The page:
REVIEW: Robert Harris’ thriller Munich: The Edge of War is adapted into a gripping film.
A triumphant Neville Chamberlain declares, proudly waving a letter from his pacifist German pen pal Adolf.
It’s difficult to overstate the impact of newsreel footage of Winston Churchill’s infamous return from the 1938 Munich Conference.
Every subsequent British leader has had to grapple with these images when faced with the choice of negotiating or confronting a foreign power.
Do they want to be a cigar-chomping Churchill or a paper-waving Chamberlain?
The much-maligned old gent gets an intriguing makeover in this tense, clever, and thoroughly gripping adaptation of Robert Harris’ historical thriller.
Chamberlain, played by Jeremy Irons, is not a fool.
He’s a cunning schemer willing to smear his name in order to buy time to re-arm and prepare his country for an impending war.
The machinations of Chamberlain are seen through the befuddled eyes of George MacKay’s Hugh Legat, one of the PM’s aides.
As they graduate from Oxford University in 1932, stiff-upper-lip Legat discusses politics with his passionate German best pal Paul von Hartmann (an excellent Jannis Niewhner).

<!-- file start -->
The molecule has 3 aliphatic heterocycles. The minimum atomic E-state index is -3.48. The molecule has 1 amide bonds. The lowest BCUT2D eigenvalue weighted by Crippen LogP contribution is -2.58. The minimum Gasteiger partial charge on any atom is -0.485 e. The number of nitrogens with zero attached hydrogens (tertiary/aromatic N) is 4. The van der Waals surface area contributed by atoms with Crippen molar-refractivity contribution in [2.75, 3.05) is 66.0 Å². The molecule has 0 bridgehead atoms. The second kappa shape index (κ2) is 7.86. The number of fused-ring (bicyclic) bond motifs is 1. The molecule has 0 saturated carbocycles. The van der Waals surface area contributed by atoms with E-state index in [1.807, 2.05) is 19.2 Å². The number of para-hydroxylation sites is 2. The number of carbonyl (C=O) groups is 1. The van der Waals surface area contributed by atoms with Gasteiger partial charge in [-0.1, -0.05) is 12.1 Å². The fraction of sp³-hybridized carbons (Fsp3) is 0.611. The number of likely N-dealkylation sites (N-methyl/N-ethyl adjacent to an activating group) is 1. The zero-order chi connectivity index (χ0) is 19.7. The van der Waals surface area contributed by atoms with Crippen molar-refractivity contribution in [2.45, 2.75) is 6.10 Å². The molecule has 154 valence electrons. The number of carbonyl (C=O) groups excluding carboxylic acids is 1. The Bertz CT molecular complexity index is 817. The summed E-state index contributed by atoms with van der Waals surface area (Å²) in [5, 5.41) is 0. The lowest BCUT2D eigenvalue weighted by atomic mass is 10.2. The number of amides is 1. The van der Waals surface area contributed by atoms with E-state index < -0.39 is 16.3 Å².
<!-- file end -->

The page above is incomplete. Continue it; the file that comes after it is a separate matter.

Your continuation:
Six years later, Western leaders are summoned to Munich for talks with Adolf Hitler (Ulrich Matthes) about a possible invasion of Czechoslovakia, putting their friendship to the test.
The secret service has tasked Legat, unbeknownst to Chamberlain, with collecting stolen Nazi documents from Paul, who is now a disillusioned translator for Hitler.
At the end of the day, we all know how the main story will conclude.
However, as Legat dodges Nazi goons and Paul has chilling close encounters with the Fuhrer, director Christian Schwochow creates some wonderfully tense moments.
Irons gives a convincing, touching, and strangely timely performance as the selfless old strategist, balancing these slightly outlandish genre elements.
Is another Churchill required for Britain, or is it time for a new Chamberlain?